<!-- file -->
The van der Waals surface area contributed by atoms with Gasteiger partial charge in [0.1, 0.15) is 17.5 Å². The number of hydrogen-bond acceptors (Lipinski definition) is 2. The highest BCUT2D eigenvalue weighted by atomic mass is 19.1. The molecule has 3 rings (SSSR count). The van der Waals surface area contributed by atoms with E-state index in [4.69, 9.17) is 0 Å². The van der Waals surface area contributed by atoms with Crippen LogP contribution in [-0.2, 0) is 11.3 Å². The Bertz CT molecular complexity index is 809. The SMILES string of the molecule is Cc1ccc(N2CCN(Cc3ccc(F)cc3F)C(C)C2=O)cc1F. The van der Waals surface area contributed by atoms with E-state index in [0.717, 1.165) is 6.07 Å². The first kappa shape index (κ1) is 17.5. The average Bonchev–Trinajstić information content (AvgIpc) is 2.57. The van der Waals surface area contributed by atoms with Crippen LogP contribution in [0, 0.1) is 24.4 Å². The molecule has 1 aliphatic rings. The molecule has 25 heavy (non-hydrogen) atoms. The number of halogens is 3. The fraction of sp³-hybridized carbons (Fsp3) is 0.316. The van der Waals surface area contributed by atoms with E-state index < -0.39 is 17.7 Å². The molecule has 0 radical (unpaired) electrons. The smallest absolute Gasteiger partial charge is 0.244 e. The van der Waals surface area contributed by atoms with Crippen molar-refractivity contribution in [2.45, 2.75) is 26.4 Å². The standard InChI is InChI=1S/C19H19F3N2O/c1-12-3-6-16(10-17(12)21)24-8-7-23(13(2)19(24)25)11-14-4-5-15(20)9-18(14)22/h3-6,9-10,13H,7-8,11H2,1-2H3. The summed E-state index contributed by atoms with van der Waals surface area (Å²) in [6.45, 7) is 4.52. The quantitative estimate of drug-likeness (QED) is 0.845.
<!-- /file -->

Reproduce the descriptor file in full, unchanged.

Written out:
The van der Waals surface area contributed by atoms with Gasteiger partial charge in [0.1, 0.15) is 17.5 Å². The number of hydrogen-bond acceptors (Lipinski definition) is 2. The highest BCUT2D eigenvalue weighted by atomic mass is 19.1. The molecule has 3 rings (SSSR count). The van der Waals surface area contributed by atoms with E-state index in [4.69, 9.17) is 0 Å². The van der Waals surface area contributed by atoms with Crippen LogP contribution in [-0.2, 0) is 11.3 Å². The Bertz CT molecular complexity index is 809. The SMILES string of the molecule is Cc1ccc(N2CCN(Cc3ccc(F)cc3F)C(C)C2=O)cc1F. The van der Waals surface area contributed by atoms with E-state index in [0.717, 1.165) is 6.07 Å². The first kappa shape index (κ1) is 17.5. The average Bonchev–Trinajstić information content (AvgIpc) is 2.57. The van der Waals surface area contributed by atoms with Crippen LogP contribution in [0, 0.1) is 24.4 Å². The molecule has 1 aliphatic rings. The molecule has 25 heavy (non-hydrogen) atoms. The number of halogens is 3. The fraction of sp³-hybridized carbons (Fsp3) is 0.316. The van der Waals surface area contributed by atoms with E-state index < -0.39 is 17.7 Å². The molecule has 0 radical (unpaired) electrons. The smallest absolute Gasteiger partial charge is 0.244 e. The van der Waals surface area contributed by atoms with Crippen molar-refractivity contribution in [2.45, 2.75) is 26.4 Å². The standard InChI is InChI=1S/C19H19F3N2O/c1-12-3-6-16(10-17(12)21)24-8-7-23(13(2)19(24)25)11-14-4-5-15(20)9-18(14)22/h3-6,9-10,13H,7-8,11H2,1-2H3. The summed E-state index contributed by atoms with van der Waals surface area (Å²) in [6.45, 7) is 4.52. The quantitative estimate of drug-likeness (QED) is 0.845.